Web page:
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ROI of Lasik - Kennewick, WA

Five years ago, if I spread my hand out, and...

Five years ago, if I spread my hand out, and touched my thumb to my nose, I couldn't see my pinkie. I couldn't see the time for the clock, let alone the trees for the forest.

I was 21 when I had Lasik: an early bird in some sense, but my wretched pinkie vision gracefully hadn't changed in years. It was still horrible.

One of the deciding factors was determining how much I would spend for contact lenses, cleaner and glasses over my lifetime, compared to the one-time out of pocket expense of Lasik. I don't remember the exactly numbers that I came up with, but it didn't take too many years to compensate for the procedure.

It took me a year to stop reaching for the bedside table to put on my glasses. To stop reaching for my eye at the end of the day to take off my vision. And every morning, and every evening, I was overwhelmed at the gift of sight.

I am still careful. Applying eyeliner can misshape my cornea so it takes a minute to refocus. I wear protective glasses when I ski or bike.

But my alarm clock lives on the other side of the room now. When I wake up in the middle of the night, I can look out my window and see the Space Needle and the city I love. With the eyes I love.

Best. Idea. Ever.

The surgery is usually with blade. Although your doctor might say that it's bladeless. They will cut open your cornea flap and then give you laser treatment to make your vision perfect.
And will put your cornea flap back. The entire procedure is painless though as you will be administered with anesthesia.
Watch videos on youtube they will make you think in a clear way.
Thank you for your post. This is excellent information.
Anybody out there thinking about getting Lasik really needs to do much research before having the procedure done. I thought I had done plenty of research and felt very comfortable at the time with my decision. I saw more than 3 doctors before making my final choice. My Lasik doctor claimed to have the best technology out there and offered custom wavefront guided Lasik. Somehow I automatically assumed custom wavefront Lasik meant bladeless. I had no idea that custom wavefront refers to the treatment of the cornea itself. The procedure used to create the flap is extremely important. I suffered from mild dry eye prior to Lasik and had been told by the other doctors bladeless would be best option for me because the risk for dry eye symptoms following surgery is significantly less. In addition, I had good corneal thickness but more on the thinner side. Traditional Lasik creates a thicker flap, thus cutting more nerves in the cornea. The nerves in the cornea help with tear production. Bladeless Lasik creates a much thinner flap. Someone with a corneal thickness on the thinner side will benefit from bladeless vs. traditional because again, traditional removes more from the cornea's surface. The thinner your cornea is after surgery, the more at risk you are for developing a serious complication called ectasia, where the cornea's thickness is too thin and the cornea begins to bulge. I am 6 mos post surgery and suffer from moderate to severe dry eye. My eyes burn 24/7. I only get a break when I'm asleep. I've gone above and beyond in treating my dry eye. I'm on Restasis, have punctum plugs which are suppose to help your tears from draining, take fish oil, flaxseed oil, evening primrose oil, and use preservative free artificial tears constantly. All of this gets very expensive and at this time there is no cure for dry eye which is miserable to live with and can be permanent. I must sleep with plastic wrap over my eyes with heavy gel to keep them drying out at night. I also have to use moisture chamber goggles while watching tv or using the computer. My night time vision seems fine on most days. Halos, glare and starbursts are mild. Some days these symptoms can be a little bit worse and more bothersome, but not so much to where I don't feel like I can safely drive at night. However, my vision under dim lighting is poor. It's grainy and kind of fuzzy. Bladeless Lasik is thought to decrease the risk of this complication too. To make matters even worse, one eye developed an astigmatism after surgery that has not improved. This is yet another side effect of traditional surgery and bladeless is again thought to carry less of a risk for this. An enhancement would have to be done to correct it which terrifies me because this would mean loosing even more corneal thickness. Please, please do your homework before your decision and remember that no Lasik surgeon can promise perfect results without complications. Everyone responds and heals differently. Also, they won't always tell you about certain complications like for instance how Lasik itself does not cause floaters but the suction ring used prior to cutting the flap (bladeless and traditional), increases the pressure in your eye so much that it CAN cause floaters. I had floaters before and now have even more. Choosing whether to have the surgery or not is a very SERIOUS decision and unfortunately Lasik can not be reversed.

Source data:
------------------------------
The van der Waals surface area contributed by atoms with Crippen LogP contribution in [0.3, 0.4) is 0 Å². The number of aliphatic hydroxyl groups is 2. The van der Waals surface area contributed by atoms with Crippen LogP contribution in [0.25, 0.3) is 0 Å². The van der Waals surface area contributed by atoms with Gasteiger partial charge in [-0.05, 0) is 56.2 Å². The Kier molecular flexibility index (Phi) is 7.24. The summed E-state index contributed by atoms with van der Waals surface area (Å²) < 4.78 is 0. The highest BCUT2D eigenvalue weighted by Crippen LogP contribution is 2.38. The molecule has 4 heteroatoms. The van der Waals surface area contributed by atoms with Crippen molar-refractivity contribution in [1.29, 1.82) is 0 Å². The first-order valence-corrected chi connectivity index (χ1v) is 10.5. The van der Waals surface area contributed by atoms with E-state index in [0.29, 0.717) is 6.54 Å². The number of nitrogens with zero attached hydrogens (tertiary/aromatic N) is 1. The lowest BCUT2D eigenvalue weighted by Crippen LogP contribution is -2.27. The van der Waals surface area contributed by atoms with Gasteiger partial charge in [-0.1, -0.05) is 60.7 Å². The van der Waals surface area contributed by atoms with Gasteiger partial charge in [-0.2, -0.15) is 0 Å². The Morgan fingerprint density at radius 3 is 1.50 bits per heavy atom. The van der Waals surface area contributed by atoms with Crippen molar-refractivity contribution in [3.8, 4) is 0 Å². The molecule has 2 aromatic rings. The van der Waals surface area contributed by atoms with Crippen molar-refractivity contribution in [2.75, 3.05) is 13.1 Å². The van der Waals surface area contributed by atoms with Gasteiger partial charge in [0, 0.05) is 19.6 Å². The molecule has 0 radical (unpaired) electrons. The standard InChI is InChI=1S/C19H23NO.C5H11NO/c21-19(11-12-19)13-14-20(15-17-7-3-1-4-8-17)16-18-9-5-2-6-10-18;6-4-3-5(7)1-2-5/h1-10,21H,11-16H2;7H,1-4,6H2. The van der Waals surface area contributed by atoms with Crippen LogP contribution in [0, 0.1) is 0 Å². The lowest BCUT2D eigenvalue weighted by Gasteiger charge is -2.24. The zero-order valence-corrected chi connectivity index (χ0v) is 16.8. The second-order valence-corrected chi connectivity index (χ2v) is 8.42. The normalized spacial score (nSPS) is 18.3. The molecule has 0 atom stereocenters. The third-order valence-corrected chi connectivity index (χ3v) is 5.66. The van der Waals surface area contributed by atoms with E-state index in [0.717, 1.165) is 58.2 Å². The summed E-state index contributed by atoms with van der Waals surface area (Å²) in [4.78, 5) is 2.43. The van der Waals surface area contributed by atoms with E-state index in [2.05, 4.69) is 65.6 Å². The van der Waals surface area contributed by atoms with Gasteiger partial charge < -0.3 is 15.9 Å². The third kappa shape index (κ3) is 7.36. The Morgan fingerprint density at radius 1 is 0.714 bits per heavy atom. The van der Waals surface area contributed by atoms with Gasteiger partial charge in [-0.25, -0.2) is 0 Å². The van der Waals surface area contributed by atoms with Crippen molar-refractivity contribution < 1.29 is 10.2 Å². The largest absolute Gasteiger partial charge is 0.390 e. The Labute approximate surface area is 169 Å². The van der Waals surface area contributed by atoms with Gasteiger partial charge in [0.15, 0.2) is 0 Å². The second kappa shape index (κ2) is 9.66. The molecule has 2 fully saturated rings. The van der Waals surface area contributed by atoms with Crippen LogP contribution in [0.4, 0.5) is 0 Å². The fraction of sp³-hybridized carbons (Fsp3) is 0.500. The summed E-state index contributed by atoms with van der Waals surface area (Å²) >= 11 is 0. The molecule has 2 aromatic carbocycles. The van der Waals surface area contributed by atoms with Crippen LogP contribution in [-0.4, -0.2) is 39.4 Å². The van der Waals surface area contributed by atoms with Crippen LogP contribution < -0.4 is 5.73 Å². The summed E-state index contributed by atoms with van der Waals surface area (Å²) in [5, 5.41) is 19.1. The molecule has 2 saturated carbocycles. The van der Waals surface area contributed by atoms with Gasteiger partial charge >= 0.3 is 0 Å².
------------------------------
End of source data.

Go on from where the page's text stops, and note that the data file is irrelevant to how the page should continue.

Pacific Cataract & Laser Institute

5 out of 5 stars Overall rating
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